Be captivated by this charming rendition—Waltz of the Snowflakes. Act one commences. The stage is vibrant. Readers are given the best seat of all—in clear view of the show and the reactions from the two children. Throughout, there are tiny moments of magic where a friendship blossoms. Closing endpapers continue the story, as new friends meet up for a sleigh ride.
The Secret of Black Rock
The Secret of Black Rock is layered with meaning. It highlights the impact we have on our environment and how dangerous it is if we are misinformed, uneducated, too quick to jump to conclusion, have a destructive attitude. It also calls attention to searching beneath the surface. Looking for the beauty within is always a message that merits repetition.
Don’t blink, even if your eyes start stinging, you CAN NOT blink. Just don’t blink. This is a serious staring contest, and the sweetest read. You may not blink, but you’re sure to smile. “Are you ready? On your mark… Get set… GO!” The illustrations captivate. Readers are brought into the story, they become a part of the fun. The repeated text and dearest character representations are wonderful for little ones.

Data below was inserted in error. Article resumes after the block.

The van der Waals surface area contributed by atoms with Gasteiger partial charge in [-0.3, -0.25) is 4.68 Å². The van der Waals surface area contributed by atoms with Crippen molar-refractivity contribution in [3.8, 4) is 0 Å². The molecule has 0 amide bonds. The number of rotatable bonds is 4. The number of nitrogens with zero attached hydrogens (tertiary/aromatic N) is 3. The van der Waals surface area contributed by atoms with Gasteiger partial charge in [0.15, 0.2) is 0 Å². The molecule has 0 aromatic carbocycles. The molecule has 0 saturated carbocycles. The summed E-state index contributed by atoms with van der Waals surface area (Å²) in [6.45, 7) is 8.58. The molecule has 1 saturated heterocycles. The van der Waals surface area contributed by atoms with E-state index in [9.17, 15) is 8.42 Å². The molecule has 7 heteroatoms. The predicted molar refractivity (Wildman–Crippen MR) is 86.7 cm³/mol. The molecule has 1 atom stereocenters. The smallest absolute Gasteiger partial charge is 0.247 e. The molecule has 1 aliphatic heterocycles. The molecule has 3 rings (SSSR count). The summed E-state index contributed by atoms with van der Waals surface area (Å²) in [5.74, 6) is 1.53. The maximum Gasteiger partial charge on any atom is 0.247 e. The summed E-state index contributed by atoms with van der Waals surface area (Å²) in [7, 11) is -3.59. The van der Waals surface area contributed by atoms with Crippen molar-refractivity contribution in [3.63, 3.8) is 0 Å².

Hortense and the Shadow
She was there, everywhere Hortense went. She copied everything Hortense did. And at night, she grew tall and crooked. Hortense tried her best to slip from sight, but she couldn’t hide from her shadow. Natalia and Lauren O’Hara have created an enchanting and timeless fairy tale, a folktale, an imaginative and unique look at notions of self and learning to love who we are.
Bob, Not Bob!
Bob, Not Bob! *to be read as though you have the worst cold ever. No need for us to put on muffled, heavy voices, as we’re all home sick. Between sneezes and sniffs, we were cuddling a little closer and laughing out loud. As we all know, laughter is the best medicine. If you’ve had better days, down with a cold, feeling a little low, slide this one out from the bookshelf.